In addition to these uses, GHB also is used to treat narcolepsy, a chronic sleep disorder that usually begins in adolescence or early adulthood and lasts hroughout life. Narcolepsy is characterized by sudden sleep attacks lasting usually from a few to thirty minutes, paralysis upon lying down or waking, visual or auditory hallucinations at the onset of sleep, and temporary loss of muscle tone while awake (cataplexy) or asleep. Treatment with GHB substantially reduces these signs and symptoms of narcolepsy in humans (Scharf, Sleep, 21:507-14 (1998)).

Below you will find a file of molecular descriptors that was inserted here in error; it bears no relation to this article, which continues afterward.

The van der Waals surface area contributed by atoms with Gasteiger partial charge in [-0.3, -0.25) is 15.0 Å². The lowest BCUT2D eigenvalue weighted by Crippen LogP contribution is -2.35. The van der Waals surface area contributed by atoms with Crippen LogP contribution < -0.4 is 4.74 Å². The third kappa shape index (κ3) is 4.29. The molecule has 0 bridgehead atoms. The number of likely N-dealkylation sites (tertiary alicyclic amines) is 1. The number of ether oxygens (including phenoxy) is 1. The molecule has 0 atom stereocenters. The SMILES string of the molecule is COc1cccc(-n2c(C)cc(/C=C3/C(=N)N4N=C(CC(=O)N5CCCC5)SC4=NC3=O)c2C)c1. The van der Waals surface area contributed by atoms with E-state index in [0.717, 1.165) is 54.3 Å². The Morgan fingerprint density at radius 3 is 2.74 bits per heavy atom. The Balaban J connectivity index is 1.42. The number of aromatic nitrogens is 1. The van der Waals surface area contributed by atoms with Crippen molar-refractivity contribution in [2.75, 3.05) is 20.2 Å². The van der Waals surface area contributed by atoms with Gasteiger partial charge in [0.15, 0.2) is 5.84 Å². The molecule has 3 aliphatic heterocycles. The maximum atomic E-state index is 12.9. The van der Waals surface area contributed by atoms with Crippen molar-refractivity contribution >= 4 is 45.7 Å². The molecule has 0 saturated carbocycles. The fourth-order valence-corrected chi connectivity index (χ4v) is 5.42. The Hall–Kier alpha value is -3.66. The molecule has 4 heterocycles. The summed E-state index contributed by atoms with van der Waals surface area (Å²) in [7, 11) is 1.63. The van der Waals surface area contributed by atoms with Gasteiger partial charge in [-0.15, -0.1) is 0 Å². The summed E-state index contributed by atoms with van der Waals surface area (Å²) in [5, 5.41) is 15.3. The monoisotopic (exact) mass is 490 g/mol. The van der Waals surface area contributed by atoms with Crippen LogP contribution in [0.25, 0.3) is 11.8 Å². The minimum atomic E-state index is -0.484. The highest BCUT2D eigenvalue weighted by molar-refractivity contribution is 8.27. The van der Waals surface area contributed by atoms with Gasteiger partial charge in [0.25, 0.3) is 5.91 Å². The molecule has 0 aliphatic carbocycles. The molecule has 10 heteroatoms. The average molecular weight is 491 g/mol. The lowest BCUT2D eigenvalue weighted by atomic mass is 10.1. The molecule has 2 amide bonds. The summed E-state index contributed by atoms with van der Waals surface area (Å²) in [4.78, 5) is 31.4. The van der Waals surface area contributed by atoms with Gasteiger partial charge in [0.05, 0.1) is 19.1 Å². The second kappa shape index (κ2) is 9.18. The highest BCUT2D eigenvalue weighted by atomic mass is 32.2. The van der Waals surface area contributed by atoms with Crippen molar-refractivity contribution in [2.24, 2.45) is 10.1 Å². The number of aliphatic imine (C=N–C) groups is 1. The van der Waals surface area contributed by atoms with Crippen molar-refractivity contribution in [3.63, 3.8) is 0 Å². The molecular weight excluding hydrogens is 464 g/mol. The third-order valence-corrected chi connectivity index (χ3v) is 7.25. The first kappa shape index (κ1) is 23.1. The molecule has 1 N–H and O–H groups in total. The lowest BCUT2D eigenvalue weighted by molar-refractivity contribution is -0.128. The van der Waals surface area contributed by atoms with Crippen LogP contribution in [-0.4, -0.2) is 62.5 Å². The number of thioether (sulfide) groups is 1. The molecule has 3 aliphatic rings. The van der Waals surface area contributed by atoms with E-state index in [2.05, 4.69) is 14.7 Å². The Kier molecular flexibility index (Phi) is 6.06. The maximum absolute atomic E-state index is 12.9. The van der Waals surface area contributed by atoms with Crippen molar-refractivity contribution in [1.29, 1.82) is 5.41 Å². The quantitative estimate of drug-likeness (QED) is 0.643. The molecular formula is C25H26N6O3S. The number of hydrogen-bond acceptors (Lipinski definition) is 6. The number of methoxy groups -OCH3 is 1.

Other uses of GHB include its application in the pharmacotherapy of alcoholism, where it has been found to reduce alcohol craving and consumption, and to ameliorate symptoms of alcohol withdrawal syndrome in alcoholics (Colombo, et al., Physiology & Behavior, 64:293-302 (1998); Addolorato, et al., The Lancet, 351:38-(1998) and references therein). GHB also reportedly aids patients undergoing withdrawal from opiates (Andriamampandry, et al., Biochem. J. 334:43-50 (1998) and references therein) and relieves anxiety, tremor, and muscle rigidity in patients with Parkinson's disease (Tanaka, et al., Folia Psychiatrica et Neurologica, 20:9-17 (1966)). Administration of GHB also has been reported to protect neurons and intestinal epithelium against cell death resulting from experimental ischemia (Kaufman & Nelson, Neurochemical Research, 16:965-74 (1991) and references therein), to drop blood pressure in hypertensive patients (Tanaka, et al., Folia Psychiatrica et Neurologica, 20:9-17 (1966)), to increase plasma levels of growth hormone after injection in healthy subjects (Gerra, et al., Int'l Clinical Psychopharmacology, 9:211-15 (1994)), and to stimulate growth hormone and prolactin production (U.S. Pat. No. 5,840,331 to Van Cauter, et al.). Administration of GHB also is purported to be an effective anorectic, heighten sexual desire, produce pleasurable effects such as euphoria and smooth muscle relaxation, promote muscle mass, and be able to induce rapid eye movement sleep (Ropero-Miller & Goldberger, Clinics in Laboratory Medicine, 18:727-46 (1998)). PCT WO 99/09972 and U.S. Pat. No. 5,990,162 to Scharf discloses the use of GHB in treatment of fibromyalgia and chronic fatigue syndrome. Administration of GHB also has been shown to increase gastric emptying (Poggioli, et al., Life Sci. 64:2149-54 (1999)), and could be used as a prokinetic drug for treatment of a number of conditions where improvement in gastrointestinal motility and gastric emptying is desired. Such conditions include treatment of malabsorption disorders, and increased uptake of poorly absorbed drugs. Gamma-butyrolactone which is metabolized to GHB has been shown to potentiate the effect of gamma-aminobutyric acid on gastric secretions (Watanabe, et al., Jpn. J. Pharmacol. 33:1163-69 (1983)). GHB has shown anti-ulcer activity against ulcers induced by indomethacin, restraint stress or pyloric ligation (Yong, et al., Chung Kuo Yao Li Hsueh Po; 10:350-53 (1989)). Other uses of GHB have been described in Tanaka, et al., Folia Psychiatrica et Neurologica, 20:9-17 (1966).